Radon is odorless, tasteless, and colorless. Allegedly, Radon is also extremely harmful to the health of humans. Worst of all, the sneaky gas supposedly targets us right where we expect to feel safest — in our very homes.
But the problem with gauging the true effects of Radon is twofold. Firstly, the gas is virtually omnipresent in North America — as are other carcinogens that are well-known to cause lung cancer.
Secondly, Radon is imperceptible, and its effects take decades to manifest. So, by the time a victim learns their lung carcinoma diagnosis, how are they to know which environmental factor caused their illness over time?
To be sure, there are plenty of unknowns about Radon. So, our post today aims to shed some light on everything we do know about the gas.
Below, we explain how Radon actually causes cancer, what exposure levels are hazardous, how much of it we get in our homes, and how Radon ingress can be mitigated.
Is Radon Harmful?
How Does Radon Exposure Correlate To Cancer Risk?
We know for a fact that Radon exposure causes lung cancer — studies on miners working underground while being subjected to high doses of Radon support this conclusion.
Plus, scientists now believe that there is no safe exposure level for Radon.
The good news, though, is that less exposure translates to a lower risk of developing lung carcinoma and other cancers.
So How Much Radon is Actually Dangerous?
Over time, even small doses of Radon can lead to various cancers and leukemia.
According to the Center for Disease Control, a dose of over 1000 Rads (10 sieverts) is fatal right after exposure, as it causes irreparable damage and infection in the gastrointestinal tract. In fact, any dose between 2-10 sieverts is likely lethal, with death likely within weeks or months after exposure.
However, lower doses of ionizing radiation can be just as lethal; they’re just not as acute or fast-acting. A dose of 100 millisieverts is the threshold at which radiation-caused cancer becomes highly likely.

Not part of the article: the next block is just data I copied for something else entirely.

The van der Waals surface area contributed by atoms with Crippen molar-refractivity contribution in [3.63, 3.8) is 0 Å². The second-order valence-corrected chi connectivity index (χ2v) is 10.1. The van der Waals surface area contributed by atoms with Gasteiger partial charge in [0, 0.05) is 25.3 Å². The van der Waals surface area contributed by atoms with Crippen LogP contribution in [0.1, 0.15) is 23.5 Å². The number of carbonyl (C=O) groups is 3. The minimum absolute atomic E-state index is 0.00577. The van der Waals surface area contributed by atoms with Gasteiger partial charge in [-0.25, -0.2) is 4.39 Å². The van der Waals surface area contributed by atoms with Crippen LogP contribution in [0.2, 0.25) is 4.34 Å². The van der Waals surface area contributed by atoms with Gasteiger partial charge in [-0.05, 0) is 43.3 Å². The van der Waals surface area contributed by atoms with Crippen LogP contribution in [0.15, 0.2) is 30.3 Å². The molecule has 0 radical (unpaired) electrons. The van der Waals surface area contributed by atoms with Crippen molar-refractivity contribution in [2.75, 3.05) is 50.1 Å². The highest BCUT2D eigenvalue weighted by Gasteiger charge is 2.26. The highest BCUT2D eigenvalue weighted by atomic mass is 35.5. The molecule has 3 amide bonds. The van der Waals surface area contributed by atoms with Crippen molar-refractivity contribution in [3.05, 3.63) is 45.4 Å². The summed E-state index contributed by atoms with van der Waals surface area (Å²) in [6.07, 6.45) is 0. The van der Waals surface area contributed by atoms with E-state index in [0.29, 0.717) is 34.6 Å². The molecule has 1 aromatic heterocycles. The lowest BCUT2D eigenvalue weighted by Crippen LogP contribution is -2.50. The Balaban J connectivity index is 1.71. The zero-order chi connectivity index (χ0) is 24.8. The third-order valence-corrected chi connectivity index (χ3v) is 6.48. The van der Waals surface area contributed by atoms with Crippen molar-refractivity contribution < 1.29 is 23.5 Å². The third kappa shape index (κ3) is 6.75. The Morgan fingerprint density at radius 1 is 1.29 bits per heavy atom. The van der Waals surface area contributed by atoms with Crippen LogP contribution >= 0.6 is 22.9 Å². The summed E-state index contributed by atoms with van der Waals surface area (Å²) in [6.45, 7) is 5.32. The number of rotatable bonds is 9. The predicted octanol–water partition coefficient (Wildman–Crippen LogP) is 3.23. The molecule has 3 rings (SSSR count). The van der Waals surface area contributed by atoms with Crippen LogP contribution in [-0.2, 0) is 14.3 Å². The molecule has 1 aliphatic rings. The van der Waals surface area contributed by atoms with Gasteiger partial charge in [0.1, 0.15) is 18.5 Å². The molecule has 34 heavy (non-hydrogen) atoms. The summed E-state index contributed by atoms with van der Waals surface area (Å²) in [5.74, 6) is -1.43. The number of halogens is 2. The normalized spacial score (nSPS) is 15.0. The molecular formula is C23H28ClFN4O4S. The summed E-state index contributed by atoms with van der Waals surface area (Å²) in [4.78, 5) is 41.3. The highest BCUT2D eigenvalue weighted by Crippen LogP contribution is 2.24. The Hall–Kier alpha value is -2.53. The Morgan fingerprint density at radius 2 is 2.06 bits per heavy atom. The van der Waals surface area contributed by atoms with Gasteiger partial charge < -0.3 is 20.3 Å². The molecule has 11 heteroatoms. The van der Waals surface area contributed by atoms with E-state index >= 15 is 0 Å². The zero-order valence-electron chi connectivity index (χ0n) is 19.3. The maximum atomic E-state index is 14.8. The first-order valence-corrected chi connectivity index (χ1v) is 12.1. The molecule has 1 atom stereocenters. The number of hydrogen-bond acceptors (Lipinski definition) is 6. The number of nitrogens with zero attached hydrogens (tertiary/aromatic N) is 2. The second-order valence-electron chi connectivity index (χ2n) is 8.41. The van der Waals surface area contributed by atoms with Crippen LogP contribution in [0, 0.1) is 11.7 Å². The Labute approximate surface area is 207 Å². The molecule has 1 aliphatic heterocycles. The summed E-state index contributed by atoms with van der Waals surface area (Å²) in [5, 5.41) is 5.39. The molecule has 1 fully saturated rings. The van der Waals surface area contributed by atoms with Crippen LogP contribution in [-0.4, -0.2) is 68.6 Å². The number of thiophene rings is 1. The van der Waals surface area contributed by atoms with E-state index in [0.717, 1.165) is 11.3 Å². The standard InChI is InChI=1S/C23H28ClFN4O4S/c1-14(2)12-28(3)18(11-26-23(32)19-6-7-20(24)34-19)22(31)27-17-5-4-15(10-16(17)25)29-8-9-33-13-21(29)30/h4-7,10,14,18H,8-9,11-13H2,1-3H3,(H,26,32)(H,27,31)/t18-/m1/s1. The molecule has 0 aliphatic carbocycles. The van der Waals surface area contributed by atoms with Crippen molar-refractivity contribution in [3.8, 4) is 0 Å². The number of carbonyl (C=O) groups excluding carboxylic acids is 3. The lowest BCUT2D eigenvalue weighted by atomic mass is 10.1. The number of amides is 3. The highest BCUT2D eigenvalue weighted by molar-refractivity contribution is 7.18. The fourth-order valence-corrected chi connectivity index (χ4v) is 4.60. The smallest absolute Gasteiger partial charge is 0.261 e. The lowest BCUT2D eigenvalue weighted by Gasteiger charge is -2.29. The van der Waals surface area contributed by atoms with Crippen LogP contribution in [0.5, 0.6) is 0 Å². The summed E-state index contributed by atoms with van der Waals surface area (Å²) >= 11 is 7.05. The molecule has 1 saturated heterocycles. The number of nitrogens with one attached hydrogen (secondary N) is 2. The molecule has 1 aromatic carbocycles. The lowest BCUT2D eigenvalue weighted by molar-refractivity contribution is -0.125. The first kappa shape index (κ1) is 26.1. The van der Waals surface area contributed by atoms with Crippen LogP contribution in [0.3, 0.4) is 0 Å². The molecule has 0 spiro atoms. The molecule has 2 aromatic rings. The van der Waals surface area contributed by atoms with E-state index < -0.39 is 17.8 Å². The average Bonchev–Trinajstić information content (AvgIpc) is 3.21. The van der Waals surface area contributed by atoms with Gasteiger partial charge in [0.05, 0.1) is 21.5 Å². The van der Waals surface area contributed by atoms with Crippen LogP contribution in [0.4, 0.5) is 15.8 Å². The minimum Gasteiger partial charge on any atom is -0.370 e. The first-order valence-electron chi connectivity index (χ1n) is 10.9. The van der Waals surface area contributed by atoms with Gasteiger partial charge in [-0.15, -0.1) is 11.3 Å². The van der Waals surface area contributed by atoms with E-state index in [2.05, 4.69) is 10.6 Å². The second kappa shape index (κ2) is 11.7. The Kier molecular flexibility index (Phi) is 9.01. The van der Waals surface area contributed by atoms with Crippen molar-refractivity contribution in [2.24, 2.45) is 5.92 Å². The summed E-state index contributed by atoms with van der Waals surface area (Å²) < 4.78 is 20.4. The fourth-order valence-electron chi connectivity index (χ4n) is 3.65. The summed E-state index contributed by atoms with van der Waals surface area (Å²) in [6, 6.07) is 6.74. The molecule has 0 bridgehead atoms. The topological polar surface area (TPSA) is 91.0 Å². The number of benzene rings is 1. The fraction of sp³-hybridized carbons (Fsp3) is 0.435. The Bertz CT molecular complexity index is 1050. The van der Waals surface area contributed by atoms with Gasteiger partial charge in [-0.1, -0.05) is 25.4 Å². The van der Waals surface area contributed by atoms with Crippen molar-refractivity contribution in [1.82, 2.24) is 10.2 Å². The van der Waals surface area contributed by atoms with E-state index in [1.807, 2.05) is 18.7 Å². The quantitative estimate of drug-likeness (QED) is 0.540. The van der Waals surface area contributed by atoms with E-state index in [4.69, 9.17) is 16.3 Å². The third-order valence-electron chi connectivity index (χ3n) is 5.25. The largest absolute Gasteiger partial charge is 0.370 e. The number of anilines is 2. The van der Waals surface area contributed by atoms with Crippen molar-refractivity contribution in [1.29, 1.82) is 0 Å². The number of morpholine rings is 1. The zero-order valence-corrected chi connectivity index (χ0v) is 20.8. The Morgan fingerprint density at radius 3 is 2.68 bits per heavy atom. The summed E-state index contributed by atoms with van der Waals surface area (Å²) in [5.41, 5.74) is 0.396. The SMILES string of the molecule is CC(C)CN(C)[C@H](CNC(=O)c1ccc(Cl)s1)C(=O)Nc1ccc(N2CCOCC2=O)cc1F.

And while that’s still a far greater dose than the average American receives annually from Radon — about 2.28 millisieverts — the no-threshold, linear model states that no exposure levels are safe. Over time, even the relatively small dose of Radon Americans get in their homes can lead to lung carcinoma.
And the longer someone’s exposure lasts (think decades in the same home), the higher the chances of lung tissue cells undergoing enough destruction by the decaying Radon’s alpha particles to start mutating and growing out of control.
Is There a Way To Mitigate Radon Ingress In a Home?
There are several ways of minimizing the ingress of Radon in homes.
The most common one entails applying a layer of 6-mil poly under the slab-on-grade, with a granular layer beneath it. The 6-mil poly functions as a Radon barrier, while the gravel diffuses the radioactive gas and channels it to the exhaust pipe.
However, there is another approach that’s been proven to be more effective at blocking Radon ingress than the 6-mil poly. Tests conducted by the National Research Council (NRC) have shown that Halo’s Subterra Plus is 7 times as effective at stopping Radon as the 6-mil poly. What’s more, the Subterra approach insulates the slab-on-grade, so you boost the home’s energy efficiency while blocking the harmful gas.
Yet another innovative solution improves the poor effectiveness of the traditional gravel diffusion layer. Using Heat-Sheet panels with the nodules down — right beneath the Subterra Plus — affords Radon an easier path of travel toward the exhaust pipe. Of course, this solution costs more than gravel and 6-mil poly, but it’s currently the most effective means of blocking the radioactive gas and helping it escape safely from beneath a home.
Wrapping It Up
There may be a lot of mystery surrounding Radon, but one thing is for sure: No exposure is safe, even when it’s well below the well-established hazard thresholds for ionizing radiation. Taking steps to lower Radon exposure reduces the chance of getting sick.
The best way to reduce the amount of Radon that enters a home is to have a high-performance under slab solution that blocks the gas and effectively routes it to an exhaust.